January 29, 2019

AP: UMass Nobelist learned of gene-edited babies last April

Courtesy | UMass Medical School
Craig Mello

A UMass Medical School professor and Nobel Prize winner knew of a Chinese researcher's work on gene-edited babies before that work became public, according to the Associated Press.

Craig Mello, a 2006 Nobel Prize winner and distinguished professor of the school's RNA Therapeutics Institute, learned about the pregnancy last April via an email from researcher He Jiankui.

In emails obtained by the Associated Press via a public records request, Mello expressed concern about the work.

"I'm glad for you, but I'd rather not be kept in the loop on this," Mello replied. "You are risking the health of the child you are editing ... I just don't see why you are doing this. I wish your patient the best of luck for a healthy pregnancy."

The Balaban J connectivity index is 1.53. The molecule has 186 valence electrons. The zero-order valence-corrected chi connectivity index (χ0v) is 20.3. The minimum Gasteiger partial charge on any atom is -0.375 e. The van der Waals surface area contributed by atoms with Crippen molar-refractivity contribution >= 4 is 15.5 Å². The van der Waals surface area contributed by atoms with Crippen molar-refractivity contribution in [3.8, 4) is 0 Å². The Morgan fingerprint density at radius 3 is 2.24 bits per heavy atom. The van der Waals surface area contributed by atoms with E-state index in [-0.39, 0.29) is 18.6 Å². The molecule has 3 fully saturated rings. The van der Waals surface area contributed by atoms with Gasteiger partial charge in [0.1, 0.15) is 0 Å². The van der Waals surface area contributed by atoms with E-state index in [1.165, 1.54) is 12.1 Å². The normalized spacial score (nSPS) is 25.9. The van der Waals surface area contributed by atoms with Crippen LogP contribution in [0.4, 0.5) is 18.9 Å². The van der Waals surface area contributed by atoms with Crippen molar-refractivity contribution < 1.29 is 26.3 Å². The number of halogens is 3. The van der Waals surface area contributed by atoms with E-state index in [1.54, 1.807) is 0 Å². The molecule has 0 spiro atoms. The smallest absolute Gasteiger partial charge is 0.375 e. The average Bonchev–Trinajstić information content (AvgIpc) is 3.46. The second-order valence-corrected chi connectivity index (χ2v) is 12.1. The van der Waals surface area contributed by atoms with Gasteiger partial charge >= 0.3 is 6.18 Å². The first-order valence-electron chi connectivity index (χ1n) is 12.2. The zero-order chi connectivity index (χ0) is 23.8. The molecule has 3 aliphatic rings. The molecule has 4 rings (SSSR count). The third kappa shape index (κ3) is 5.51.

However, Mello stayed on as a scientific adviser for He's company, Direct Genomics, for eight months until the work became public in December after the babies were born.

According to the AP, the Chinese scientist's gene-editing work was not a company experiment. He tried to alter the genes of twin girls to help them resist possible future infection with HIV, the AIDS virus.

Editing embryos for a pregnancy is not allowed in the U.S. and many other countries due to the risk of harming other genes and concerns about DNA changes becoming hereditary.

In statements provided through UMass to the AP, Mello said he had no idea He was personally interested in human gene editing or had the resources to accomplish the feat. Mello said he disapproved of He's project and resigned from Direct Genomics' board.

Mello also serves as chair of the scientific advisory board at Marlborough-based RXi Pharmaceuticals. The company did not immediately return a request for comment.

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